Your book list was interesting. In your article ‘If You Want to Lead, Read These 10 Books’, you suggest some business books by women, but why does your list start with a book by a man when there are so many business books by men already?

Whitney: I would say, the order of the list was probably for a couple of reasons, number one is, if I think about what ideas have most influenced me, if I think about leadership, it really is the discovery of the psychologist Robert Johnson, who is a Jungian psychologist. That really informs my thinking about leadership generally. And so, on one level, even though it was important to me to include the voices of women who have influenced me, it would have actually been disingenuous if I hadn’t put that book first… Sometimes we make our points by legitimizing ourselves first, and if it had just been female, female, female, then it would have been easier for people to disregard what I was trying to say… One of my favorite books for people who want to pursue their dreams is called The Country Bunny and the Little Gold Shoes written by DuBose Heyward and illustrated by Marjorie Flack, and it’s a story about a little bunny that wanted to grow up to be the Easter Bunny. It’s actually a beautiful story and really wonderfully depicts what I’m talking about. The book begins with the sentence: “We hear of the Easter Bunny who comes each Easter Day before sunrise to bring eggs for boys and girls, so we think there is only one.” Following are a few lines from the story that illustrate why we need to dream for ourselves, why we need to dream for our children, and how we can attend to our dreams while also attending to our relationships and ourselves. As we grow up, we sift through seeds of possibilities in the face of conflicting feelings and competing loyalties. Although the little bunny dreamed of becoming the Easter Bunny, she also dreamed of marrying and having twenty- one Cottontail babies. She made a choice, and as you read on you learn she honored her choice. As the bunny’s children grow, she helps them achieve the confidence and capacity to dream their own dreams by involving them and delegating to them. She says to her offspring who are competent, capable bunnies: “You have proved yourself to be not only wise and kind, and swift, but also very clever. Come to the Palace tomorrow afternoon, and you shall be my fifth Easter Bunny.” As a character, the Country Bunny illustrates that life can be a both/and proposition— she can attend to those whom she loves and to herself. She is wise and kind, and deeply connected to those she loves. She is also swift, clever, courageous, and open to possibilities. By seeking out possibilities, the bunny teaches her children to do the same. By delegating, she gives her children the skills to open doors to their own possibilities.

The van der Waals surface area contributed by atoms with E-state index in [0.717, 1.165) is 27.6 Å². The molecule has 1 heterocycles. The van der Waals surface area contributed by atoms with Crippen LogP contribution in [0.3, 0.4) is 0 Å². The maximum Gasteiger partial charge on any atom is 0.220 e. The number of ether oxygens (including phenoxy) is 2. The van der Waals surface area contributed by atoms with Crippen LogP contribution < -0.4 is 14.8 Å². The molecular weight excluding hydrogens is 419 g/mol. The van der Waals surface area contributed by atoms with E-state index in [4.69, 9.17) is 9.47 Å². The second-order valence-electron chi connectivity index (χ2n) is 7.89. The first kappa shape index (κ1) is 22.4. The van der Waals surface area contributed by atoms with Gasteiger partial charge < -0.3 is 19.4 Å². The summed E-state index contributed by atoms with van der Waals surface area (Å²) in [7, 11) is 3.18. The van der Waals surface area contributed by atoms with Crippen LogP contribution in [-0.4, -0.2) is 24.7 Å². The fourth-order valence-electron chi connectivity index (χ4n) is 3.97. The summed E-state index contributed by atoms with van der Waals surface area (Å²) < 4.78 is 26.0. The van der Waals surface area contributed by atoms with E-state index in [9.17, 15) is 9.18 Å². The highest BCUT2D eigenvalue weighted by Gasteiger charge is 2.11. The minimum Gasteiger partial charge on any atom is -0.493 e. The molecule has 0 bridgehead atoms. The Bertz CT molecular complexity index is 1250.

Litvote: Whitney, how does focusing both on our dreams and on other people in our lives make us happy?